WEST POINT, Miss. (WCBI) – Local school superintendents met in West Point to discuss the future of public education in Mississippi. The goal was to communicate to the state’s legislators what they’ll need to ensure each child in Mississippi receives a good education.
“This is the most dangerous legislative session for public education in the past 50 years. Public education is under attack, people need to wake up and realize that,” says District 7 Democratic State Senator Hob Bryan.
Bryan was one of only three state lawmakers to attend the Mississippi Association of School Superintendents 2012 Legislative Meeting.
“There are those who are going to attempt to rewrite the law to produce lower funding for the public schools. We’re already the lowest funded schools in the nation and yet there’s going to be an attempt to reduce funding for public education,” says Bryan.
Sam Bounds, executive director of the Mississippi Association of School Superintendents, says public schools in Mississippi are improving and now is the time to show support.
“Our public education is not broken. It may need to be tweaked, but we don’t need to totally dismantle public education. Achievement-wise we’re improving. We really, really are. You can look at the data. Are we satisfied? No, but we need to be happy that we are showing steady improvement,” Bounds told the group, citing charter school and other proposals as some of the efforts that could be counter productive unless handled carefully.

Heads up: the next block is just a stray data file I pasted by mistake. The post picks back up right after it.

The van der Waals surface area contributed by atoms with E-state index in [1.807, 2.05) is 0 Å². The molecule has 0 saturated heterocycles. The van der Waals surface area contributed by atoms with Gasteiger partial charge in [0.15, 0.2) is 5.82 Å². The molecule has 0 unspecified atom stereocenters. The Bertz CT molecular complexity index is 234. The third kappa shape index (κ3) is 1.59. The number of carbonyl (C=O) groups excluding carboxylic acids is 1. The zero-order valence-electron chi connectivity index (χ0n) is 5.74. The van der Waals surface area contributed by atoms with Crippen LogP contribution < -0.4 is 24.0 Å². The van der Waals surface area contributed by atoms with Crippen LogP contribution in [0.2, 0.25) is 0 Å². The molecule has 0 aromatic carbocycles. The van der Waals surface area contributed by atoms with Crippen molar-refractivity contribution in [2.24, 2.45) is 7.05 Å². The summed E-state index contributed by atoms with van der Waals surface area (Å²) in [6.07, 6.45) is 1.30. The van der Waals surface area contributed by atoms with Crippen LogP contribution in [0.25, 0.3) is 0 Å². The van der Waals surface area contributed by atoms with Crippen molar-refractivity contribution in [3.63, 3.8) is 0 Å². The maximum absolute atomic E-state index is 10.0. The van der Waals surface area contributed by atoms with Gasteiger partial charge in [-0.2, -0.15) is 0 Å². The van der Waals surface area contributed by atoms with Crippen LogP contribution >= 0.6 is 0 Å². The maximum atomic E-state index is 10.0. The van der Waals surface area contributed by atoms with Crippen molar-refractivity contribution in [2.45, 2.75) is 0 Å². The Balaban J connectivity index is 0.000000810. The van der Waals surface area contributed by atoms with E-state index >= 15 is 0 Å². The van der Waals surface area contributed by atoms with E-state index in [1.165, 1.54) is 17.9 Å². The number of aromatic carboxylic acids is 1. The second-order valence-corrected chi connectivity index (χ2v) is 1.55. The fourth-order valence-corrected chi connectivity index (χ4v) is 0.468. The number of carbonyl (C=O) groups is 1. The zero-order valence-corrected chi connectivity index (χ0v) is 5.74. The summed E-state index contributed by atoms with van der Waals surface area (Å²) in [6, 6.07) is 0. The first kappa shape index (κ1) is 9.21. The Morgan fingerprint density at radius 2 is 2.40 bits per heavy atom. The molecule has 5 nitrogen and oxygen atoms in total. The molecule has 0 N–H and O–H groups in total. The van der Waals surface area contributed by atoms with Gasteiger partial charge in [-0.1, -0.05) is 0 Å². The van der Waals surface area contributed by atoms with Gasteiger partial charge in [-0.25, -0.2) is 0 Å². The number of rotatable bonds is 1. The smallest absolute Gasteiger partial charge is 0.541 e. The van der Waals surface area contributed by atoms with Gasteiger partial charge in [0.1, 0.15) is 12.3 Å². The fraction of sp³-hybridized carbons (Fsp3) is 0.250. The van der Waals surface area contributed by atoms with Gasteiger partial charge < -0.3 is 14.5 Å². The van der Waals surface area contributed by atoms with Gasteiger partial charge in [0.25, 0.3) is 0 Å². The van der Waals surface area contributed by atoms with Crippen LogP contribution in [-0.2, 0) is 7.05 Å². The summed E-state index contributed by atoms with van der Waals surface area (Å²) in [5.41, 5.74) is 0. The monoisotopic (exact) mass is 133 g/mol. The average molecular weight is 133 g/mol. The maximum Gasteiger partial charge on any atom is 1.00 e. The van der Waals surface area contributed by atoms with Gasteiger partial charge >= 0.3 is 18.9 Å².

During the meeting, superintendents discussed the three main goals for the Mississippi Board of Education: to ensure all students exit third grade on reading level by 2020, reduce the dropout rate to 13 percent and to reach the national average on assessments by next year.
Bounds says Mississippi’s future depends on it.
“We need to be passionate about public education because I truly believe that the future of our state is public education,” says Bounds.
Other topics included increasing teacher salaries and fully funding the Mississippi Adequate Education Program.
The Association of School Superintendents will hold several more legislative meetings throughout the state.